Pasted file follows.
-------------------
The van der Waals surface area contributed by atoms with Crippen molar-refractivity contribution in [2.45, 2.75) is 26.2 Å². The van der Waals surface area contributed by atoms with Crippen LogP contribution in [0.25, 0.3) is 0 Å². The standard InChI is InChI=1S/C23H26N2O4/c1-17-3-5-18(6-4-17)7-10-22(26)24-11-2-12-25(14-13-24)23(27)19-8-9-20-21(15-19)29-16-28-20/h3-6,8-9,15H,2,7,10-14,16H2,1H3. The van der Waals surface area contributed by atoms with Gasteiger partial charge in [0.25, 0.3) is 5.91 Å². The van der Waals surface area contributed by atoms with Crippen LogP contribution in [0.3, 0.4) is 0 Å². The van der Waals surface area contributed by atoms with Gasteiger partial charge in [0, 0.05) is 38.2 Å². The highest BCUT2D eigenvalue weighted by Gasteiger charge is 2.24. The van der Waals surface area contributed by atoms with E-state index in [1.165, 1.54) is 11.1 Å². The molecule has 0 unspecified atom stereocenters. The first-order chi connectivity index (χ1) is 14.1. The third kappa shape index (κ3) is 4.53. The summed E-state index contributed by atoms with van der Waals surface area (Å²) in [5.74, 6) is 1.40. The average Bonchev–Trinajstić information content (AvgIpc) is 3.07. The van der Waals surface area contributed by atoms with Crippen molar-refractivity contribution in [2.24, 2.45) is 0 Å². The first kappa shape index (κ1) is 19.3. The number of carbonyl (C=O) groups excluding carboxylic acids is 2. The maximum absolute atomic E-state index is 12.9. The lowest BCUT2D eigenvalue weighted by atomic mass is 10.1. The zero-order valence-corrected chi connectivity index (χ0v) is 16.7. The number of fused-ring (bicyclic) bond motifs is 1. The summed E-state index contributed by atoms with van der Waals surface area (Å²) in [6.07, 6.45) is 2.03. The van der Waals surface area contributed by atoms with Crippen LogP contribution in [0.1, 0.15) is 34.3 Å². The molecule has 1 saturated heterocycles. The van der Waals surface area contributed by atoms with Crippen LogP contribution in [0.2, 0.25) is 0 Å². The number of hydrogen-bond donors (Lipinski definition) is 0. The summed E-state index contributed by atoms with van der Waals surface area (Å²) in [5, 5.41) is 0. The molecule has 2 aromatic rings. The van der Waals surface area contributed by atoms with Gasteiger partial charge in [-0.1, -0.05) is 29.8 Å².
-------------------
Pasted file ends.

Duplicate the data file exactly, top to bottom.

The van der Waals surface area contributed by atoms with Crippen molar-refractivity contribution in [2.45, 2.75) is 26.2 Å². The van der Waals surface area contributed by atoms with Crippen LogP contribution in [0.25, 0.3) is 0 Å². The standard InChI is InChI=1S/C23H26N2O4/c1-17-3-5-18(6-4-17)7-10-22(26)24-11-2-12-25(14-13-24)23(27)19-8-9-20-21(15-19)29-16-28-20/h3-6,8-9,15H,2,7,10-14,16H2,1H3. The van der Waals surface area contributed by atoms with Gasteiger partial charge in [0.25, 0.3) is 5.91 Å². The van der Waals surface area contributed by atoms with Crippen LogP contribution in [0.3, 0.4) is 0 Å². The van der Waals surface area contributed by atoms with Gasteiger partial charge in [0, 0.05) is 38.2 Å². The highest BCUT2D eigenvalue weighted by Gasteiger charge is 2.24. The van der Waals surface area contributed by atoms with E-state index in [1.165, 1.54) is 11.1 Å². The molecule has 0 unspecified atom stereocenters. The first-order chi connectivity index (χ1) is 14.1. The third kappa shape index (κ3) is 4.53. The summed E-state index contributed by atoms with van der Waals surface area (Å²) in [5.74, 6) is 1.40. The average Bonchev–Trinajstić information content (AvgIpc) is 3.07. The van der Waals surface area contributed by atoms with Crippen molar-refractivity contribution in [2.24, 2.45) is 0 Å². The first kappa shape index (κ1) is 19.3. The number of carbonyl (C=O) groups excluding carboxylic acids is 2. The maximum absolute atomic E-state index is 12.9. The lowest BCUT2D eigenvalue weighted by atomic mass is 10.1. The zero-order valence-corrected chi connectivity index (χ0v) is 16.7. The number of fused-ring (bicyclic) bond motifs is 1. The summed E-state index contributed by atoms with van der Waals surface area (Å²) in [6.07, 6.45) is 2.03. The van der Waals surface area contributed by atoms with Crippen LogP contribution in [0.1, 0.15) is 34.3 Å². The molecule has 1 saturated heterocycles. The van der Waals surface area contributed by atoms with Crippen LogP contribution in [0.2, 0.25) is 0 Å². The number of hydrogen-bond donors (Lipinski definition) is 0. The summed E-state index contributed by atoms with van der Waals surface area (Å²) in [5, 5.41) is 0. The molecule has 2 aromatic rings. The van der Waals surface area contributed by atoms with Gasteiger partial charge in [-0.1, -0.05) is 29.8 Å².